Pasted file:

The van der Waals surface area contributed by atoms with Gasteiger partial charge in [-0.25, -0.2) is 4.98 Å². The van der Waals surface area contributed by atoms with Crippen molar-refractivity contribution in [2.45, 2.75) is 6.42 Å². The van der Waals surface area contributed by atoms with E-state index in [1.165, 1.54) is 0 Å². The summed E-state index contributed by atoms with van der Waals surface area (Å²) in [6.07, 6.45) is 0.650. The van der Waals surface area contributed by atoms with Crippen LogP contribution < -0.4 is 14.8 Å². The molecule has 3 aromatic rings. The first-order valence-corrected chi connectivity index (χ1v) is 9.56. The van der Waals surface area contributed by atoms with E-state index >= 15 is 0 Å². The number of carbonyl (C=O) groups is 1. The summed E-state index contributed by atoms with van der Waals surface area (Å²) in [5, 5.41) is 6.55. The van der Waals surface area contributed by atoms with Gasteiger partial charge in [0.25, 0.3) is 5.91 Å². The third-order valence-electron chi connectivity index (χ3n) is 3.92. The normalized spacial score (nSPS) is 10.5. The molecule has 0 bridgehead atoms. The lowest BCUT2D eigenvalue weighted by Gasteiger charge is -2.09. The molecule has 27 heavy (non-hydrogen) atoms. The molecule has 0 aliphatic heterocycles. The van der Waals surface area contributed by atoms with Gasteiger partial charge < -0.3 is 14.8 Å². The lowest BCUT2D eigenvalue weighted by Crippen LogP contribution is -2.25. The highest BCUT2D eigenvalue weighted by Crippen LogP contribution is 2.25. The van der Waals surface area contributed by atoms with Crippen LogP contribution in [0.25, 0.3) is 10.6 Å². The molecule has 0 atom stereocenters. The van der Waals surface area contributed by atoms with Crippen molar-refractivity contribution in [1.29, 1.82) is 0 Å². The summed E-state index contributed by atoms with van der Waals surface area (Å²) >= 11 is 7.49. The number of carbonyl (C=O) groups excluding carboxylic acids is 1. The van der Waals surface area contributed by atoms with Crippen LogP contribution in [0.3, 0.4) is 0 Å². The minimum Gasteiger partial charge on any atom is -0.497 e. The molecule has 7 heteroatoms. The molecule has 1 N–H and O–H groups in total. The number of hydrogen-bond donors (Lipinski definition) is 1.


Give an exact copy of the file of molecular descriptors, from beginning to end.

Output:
The van der Waals surface area contributed by atoms with Gasteiger partial charge in [-0.25, -0.2) is 4.98 Å². The van der Waals surface area contributed by atoms with Crippen molar-refractivity contribution in [2.45, 2.75) is 6.42 Å². The van der Waals surface area contributed by atoms with E-state index in [1.165, 1.54) is 0 Å². The summed E-state index contributed by atoms with van der Waals surface area (Å²) in [6.07, 6.45) is 0.650. The van der Waals surface area contributed by atoms with Crippen LogP contribution < -0.4 is 14.8 Å². The molecule has 3 aromatic rings. The first-order valence-corrected chi connectivity index (χ1v) is 9.56. The van der Waals surface area contributed by atoms with E-state index >= 15 is 0 Å². The number of carbonyl (C=O) groups is 1. The summed E-state index contributed by atoms with van der Waals surface area (Å²) in [5, 5.41) is 6.55. The van der Waals surface area contributed by atoms with Gasteiger partial charge in [0.25, 0.3) is 5.91 Å². The third-order valence-electron chi connectivity index (χ3n) is 3.92. The normalized spacial score (nSPS) is 10.5. The molecule has 0 bridgehead atoms. The lowest BCUT2D eigenvalue weighted by Gasteiger charge is -2.09. The molecule has 27 heavy (non-hydrogen) atoms. The molecule has 0 aliphatic heterocycles. The van der Waals surface area contributed by atoms with Gasteiger partial charge < -0.3 is 14.8 Å². The lowest BCUT2D eigenvalue weighted by Crippen LogP contribution is -2.25. The highest BCUT2D eigenvalue weighted by Crippen LogP contribution is 2.25. The van der Waals surface area contributed by atoms with Crippen LogP contribution in [0.25, 0.3) is 10.6 Å². The molecule has 0 atom stereocenters. The van der Waals surface area contributed by atoms with Crippen molar-refractivity contribution in [1.29, 1.82) is 0 Å². The summed E-state index contributed by atoms with van der Waals surface area (Å²) >= 11 is 7.49. The number of carbonyl (C=O) groups excluding carboxylic acids is 1. The van der Waals surface area contributed by atoms with Crippen LogP contribution in [0.3, 0.4) is 0 Å². The minimum Gasteiger partial charge on any atom is -0.497 e. The molecule has 7 heteroatoms. The molecule has 1 N–H and O–H groups in total. The number of hydrogen-bond donors (Lipinski definition) is 1.